Got Back Pain? Check Your Posture

Your job shouldn’t be a pain in the neck—at least not literally. Yet two out of three office workers have felt physical pain in the last six months, according to a new survey released by the American Osteopathic Association (AOA).

The survey compiled responses from about 1,000 office workers ages 18 and older across the U.S. The results also showed that in the past 30 days, 62 percent of respondents had felt pain in their lower backs, 53 percent in their necks, 38 percent in their shoulders, 33 percent in their wrists, and 31 percent in their upper backs.

So what’s causing all of that discomfort? Nearly a quarter of the surveyed workers think their physical pain is just a regular part of working an office job.  People do spend a whole lot of time slouching over a keyboard, causing muscle fatigue from postural stress, says Lisa DeStefano, a doctor of osteopathic medicine and a spokesperson for the AOA. Here’s the thing, though: You job shouldn’t be causing you physical pain.

If you’re on your bum for a large portion of the workday, it’s important to give your body a break by standing up, says DeStefano. When you do, you’ll work different muscles and get your blood moving up and out of your lower extremities. DeStefano suggests pausing to stretch (or chat with a coworker) every 30 minutes to an hour.

And when you are sitting, make sure to park yourself at your desk the proper way:


photo: iStockphoto/Thinkstock

More from Women’s Health:
Yoga Workouts for Perfect Posture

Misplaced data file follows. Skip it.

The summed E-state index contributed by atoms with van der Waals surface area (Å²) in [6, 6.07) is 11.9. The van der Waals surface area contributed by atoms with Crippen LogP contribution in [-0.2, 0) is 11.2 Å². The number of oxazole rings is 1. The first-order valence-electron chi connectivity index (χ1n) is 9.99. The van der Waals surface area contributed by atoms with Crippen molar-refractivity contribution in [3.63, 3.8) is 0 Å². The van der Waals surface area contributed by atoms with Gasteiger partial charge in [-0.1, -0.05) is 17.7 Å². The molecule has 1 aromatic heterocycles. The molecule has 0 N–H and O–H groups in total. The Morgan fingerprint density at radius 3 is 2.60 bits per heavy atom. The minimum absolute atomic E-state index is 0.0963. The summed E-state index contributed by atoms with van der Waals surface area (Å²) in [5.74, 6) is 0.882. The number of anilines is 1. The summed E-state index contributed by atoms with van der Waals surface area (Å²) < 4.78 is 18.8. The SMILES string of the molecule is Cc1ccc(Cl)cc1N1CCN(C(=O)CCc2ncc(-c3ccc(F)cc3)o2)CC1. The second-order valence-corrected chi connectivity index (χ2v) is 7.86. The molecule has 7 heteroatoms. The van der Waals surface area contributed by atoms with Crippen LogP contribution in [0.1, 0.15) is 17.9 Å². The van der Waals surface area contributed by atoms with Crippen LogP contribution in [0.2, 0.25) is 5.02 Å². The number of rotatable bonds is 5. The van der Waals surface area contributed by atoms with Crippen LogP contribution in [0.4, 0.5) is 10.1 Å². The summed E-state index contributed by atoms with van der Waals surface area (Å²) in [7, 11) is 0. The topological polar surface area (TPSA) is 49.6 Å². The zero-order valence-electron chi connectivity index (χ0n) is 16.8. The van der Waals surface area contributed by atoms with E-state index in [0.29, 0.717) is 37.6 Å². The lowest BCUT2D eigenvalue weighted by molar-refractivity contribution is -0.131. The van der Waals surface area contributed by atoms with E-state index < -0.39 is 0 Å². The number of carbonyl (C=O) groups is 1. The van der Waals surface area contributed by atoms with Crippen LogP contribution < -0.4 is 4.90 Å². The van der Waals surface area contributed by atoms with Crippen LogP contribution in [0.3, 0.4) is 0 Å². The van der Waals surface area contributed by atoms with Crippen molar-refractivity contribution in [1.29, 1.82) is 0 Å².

Workout Routine: Improve Your Posture
Lean and Tall in Minutes

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The Easy Solution for Lower Back Pain

Pain in the back can be a real pain in the you-know-what. If you’re looking for relief, take note: Walking is just as effective at easing lower back pain as muscle-strengthening exercises, according to a new study out of Tel Aviv University in Israel.

For the study, researchers put 52 patients with chronic lower back pain on an exercise regime—half on a strength-training program, and the other half on a walking program. None of the participants had been physically active on a regular basis before beginning their respective routines. Both groups trained two to three times per week. The walkers began with 20-minute treadmill sessions (a five-minute warm-up, followed by 10 minutes of faster walking, capped off with a five-minute cool-down) and eventually built up to 40-minute sessions. At the end of six weeks, both groups showed a significant reduction in back pain, as well as improvements in walking speed and back and abdominal muscle endurance.

While walking doesn’t target specific muscles the way strengthening moves do, it still helps build muscle tissue, says Nick Shamie, MD, an orthopaedic surgeon at the UCLA Spine Center and a spokesperson for the American Academy of Orthopaedic Surgeons, who was not involved in the study. That may be why participants in both test groups saw similar results. Plus, Shamie says, it’s one of the safest forms of aerobic activity, but it still gets your blood flowing and endorphins pumping. “I think walking is a great form of exercise, and it’s underrated,” he says.

Up to 80 percent of Americans will have back pain at some point in their lives. If you’re suffering, see your doctor to find out if walking could help alleviate the problem.

In the meantime, check out these other backache remedies:

Yoga workouts to relieve back pain

Back pain exercises to stabilize the sacrum

The yoga workout that soothed Adam Levine’s back

More tips for staying back-pain-free

photo: iStockphoto/Thinkstock

More from Women’s Health:
Pain Management: How to Choose a Painkiller
Pain Relief: The Science Behind Pain
Medicine Cabinet Myths

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